Cold water and ice: Insights from computer simulations
Thomas Young Centre, UCL, London, UK
Recent work from our research group in which we are trying to understand the intimate molecular level details of water freezing will be discussed. A particular emphasis will be placed on the role the surfaces of foreign materials play in accelerating the nucleation process [1-4] and on the dynamical nature of the nucleation event.
1. M. Fitzner, G. C. Sosso, S. J. Cox and A. Michaelides, J. Am. Chem. Soc. 137, 13658 (2015)
2. G. Sosso et al., J. Phys. Chem. Lett. 7, 2350 (2015)
3. A. Kiselev et al, Science 355, 367 (2017)
4. M. Fitzner et al., Nature Comm. 8, 2257 (2017)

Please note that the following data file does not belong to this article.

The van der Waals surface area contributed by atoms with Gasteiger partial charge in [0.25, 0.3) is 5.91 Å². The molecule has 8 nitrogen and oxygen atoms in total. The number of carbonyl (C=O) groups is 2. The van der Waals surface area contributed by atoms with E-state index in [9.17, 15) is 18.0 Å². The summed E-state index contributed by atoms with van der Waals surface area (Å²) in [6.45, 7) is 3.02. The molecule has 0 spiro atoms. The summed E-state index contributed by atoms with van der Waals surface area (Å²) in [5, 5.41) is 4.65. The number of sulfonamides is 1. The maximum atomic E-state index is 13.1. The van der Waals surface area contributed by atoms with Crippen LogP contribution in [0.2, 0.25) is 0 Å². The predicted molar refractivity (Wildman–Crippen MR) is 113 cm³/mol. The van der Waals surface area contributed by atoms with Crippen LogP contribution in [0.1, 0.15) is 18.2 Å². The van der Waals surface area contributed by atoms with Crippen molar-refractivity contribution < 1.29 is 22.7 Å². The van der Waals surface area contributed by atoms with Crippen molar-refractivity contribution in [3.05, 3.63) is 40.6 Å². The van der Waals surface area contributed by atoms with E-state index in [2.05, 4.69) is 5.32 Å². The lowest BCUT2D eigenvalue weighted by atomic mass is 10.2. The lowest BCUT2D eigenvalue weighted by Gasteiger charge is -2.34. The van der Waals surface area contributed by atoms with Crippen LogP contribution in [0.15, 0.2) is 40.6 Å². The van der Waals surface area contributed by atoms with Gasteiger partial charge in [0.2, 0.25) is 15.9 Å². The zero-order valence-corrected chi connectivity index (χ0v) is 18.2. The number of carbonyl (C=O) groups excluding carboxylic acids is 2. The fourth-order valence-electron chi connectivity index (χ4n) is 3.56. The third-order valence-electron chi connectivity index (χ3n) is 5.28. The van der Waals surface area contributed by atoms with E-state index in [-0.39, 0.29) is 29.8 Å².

Angelos Michaelides obtained a PhD in 2000 from The Queen's University of Belfast. Following this he did post-docs in Cambridge and Berlin. In 2006 he moved to University College London, where since 2009 he has been a full Professor.
Research in his group aims at understanding important phenomena in surface- materials- and nano-science. Using concepts from quantum mechanics and statistical mechanics, his team applies and develops methods and computer simulations to study processes of relevance to catalysis - such as the properties of metal surfaces and chemical reactions at surfaces - and processes of environmental relevance - such as the nucleation of ice or the dissolution of salts. Water and ice are major focuses of their work. For more information see www.chem.ucl.ac.uk/ice
Michaelides has received a number of honours and awards including the Marlow Award and Corday-Morgan Prize from the Royal Society of Chemistry. Since 2011 has been a Director of the Thomas Young Centre: The London Centre for the Theory and Simulation of Materials and since 2013 he has been an Associate Editor of the Journal of Chemical Physics.
邀请人： 孟 胜 研究员（电话：82649396）
联系人： 朱学涛 副研究员（电话：82649008）